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Carrie Frances Fisher (October 21, 1956 – December 27, 2016)

Source: Wikipedia

Carrie Fisher 2013
Carrie Fisher 2013

Carrie Frances Fisher (October 21, 1956 – December 27, 2016) was an American actress, writer, and humorist. Fisher was the daughter of Eddie Fisher and Debbie Reynolds. She was known for playing Princess Leia in the Star Wars film series. Her other film roles included Shampoo (1975), The Blues Brothers (1980), Hannah and Her Sisters (1986), The ‘Burbs (1989), and When Harry Met Sally… (1989).

Bipolar disorder and drug use

In appearances on 20/20 and The Secret Life of the Manic Depressive with Stephen Fry, Fisher publicly discussed her diagnosis of bipolar disorder and her addictions to cocaine and prescription medication. She said her drug use was a form of self-medication; she used pain medication such as Percodan to “dial down” the manic aspect of her bipolar disorder. “Drugs made me feel normal,” she explained to Psychology Today in 2001. “They contained me.” She discussed her 2008 memoir Wishful Drinking and various topics in it with Matt Lauer on NBC’s Today that same year, and also revealed that she would have turned down the role of Princess Leia had she realized it would give her the celebrity status that made her parents’ lives difficult. This interview was followed by a similar appearance on The Late Late Show with Craig Ferguson on December 12, 2008, where she discussed her electroconvulsive therapy (ECT) treatments. At one point, she received ECT every six weeks to “blow apart the cement” in her brain. In 2014, she said she was no longer receiving the treatment.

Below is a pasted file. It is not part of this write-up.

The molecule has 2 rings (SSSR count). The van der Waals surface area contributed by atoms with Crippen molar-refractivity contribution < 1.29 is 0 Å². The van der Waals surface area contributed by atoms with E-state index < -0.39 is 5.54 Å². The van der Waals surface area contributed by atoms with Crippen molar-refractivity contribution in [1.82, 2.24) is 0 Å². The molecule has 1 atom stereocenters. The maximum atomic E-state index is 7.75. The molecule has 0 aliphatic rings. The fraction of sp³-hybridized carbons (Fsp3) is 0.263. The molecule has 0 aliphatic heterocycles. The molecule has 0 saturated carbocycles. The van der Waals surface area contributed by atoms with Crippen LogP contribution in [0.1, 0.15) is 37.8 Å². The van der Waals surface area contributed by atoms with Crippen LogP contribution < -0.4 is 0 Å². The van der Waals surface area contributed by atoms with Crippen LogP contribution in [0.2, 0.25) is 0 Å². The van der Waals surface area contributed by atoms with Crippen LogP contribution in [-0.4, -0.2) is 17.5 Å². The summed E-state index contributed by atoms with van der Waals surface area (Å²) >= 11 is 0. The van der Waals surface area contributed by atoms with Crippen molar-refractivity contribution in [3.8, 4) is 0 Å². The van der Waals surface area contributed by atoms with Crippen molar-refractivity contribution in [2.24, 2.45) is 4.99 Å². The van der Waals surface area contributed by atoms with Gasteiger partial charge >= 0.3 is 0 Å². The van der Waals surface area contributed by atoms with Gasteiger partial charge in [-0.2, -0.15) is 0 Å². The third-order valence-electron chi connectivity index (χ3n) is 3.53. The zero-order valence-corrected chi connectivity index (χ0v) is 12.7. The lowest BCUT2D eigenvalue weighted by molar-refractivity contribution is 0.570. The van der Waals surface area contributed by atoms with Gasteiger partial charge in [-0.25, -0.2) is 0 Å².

Fisher revealed in another interview that she used cocaine during the filming of The Empire Strikes Back. “Slowly, I realized I was doing a bit more drugs than other people and losing my choice in the matter,” she noted. In 1985, after months of sobriety, she accidentally overdosed on a combination of prescription medication and sleeping pills. She was rushed to the hospital, creating the turn of events that led to much of the material in her novel and screenplay, Postcards from the Edge. Asked why she did not take on the role of her story’s protagonist, named Suzanne, in the film version, Fisher remarked, “I’ve already played Suzanne.”

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Garry Emmanuel Shandling (November 29, 1949 – March 24, 2016)

Garry Emmanuel Shandling (November 29, 1949 – March 24, 2016) was an American stand-up comedian, actor, writer, and producer, best known for his work in It’s Garry Shandling’s Show and The Larry Sanders Show.

Garry_Shandling_at_the_39th_Emmy_Awards 1987
Garry Shandling at the 39th Emmy Awards, 1987

On March 24, 2016, Shandling died in his home in Los Angeles, California at age 66. The Los Angeles Police Department reported that he suddenly collapsed in his home and was rushed to a hospital, suffering from an apparent medical emergency. However, by the time the paramedics had arrived, Shandling was already unconscious. In December 2016, the coroner said the cause of death was a blood clot in his lungs following deep vein thrombosis in his legs.

above source: Wikipedia

Obtained by PEOPLE, the 66-year-old actor’s autopsy report states the star of The Larry Sanders Show had a combination of drugs in his system, including Xanax and opiates (codeine/morphine and hydrocodone), at the time of his March death.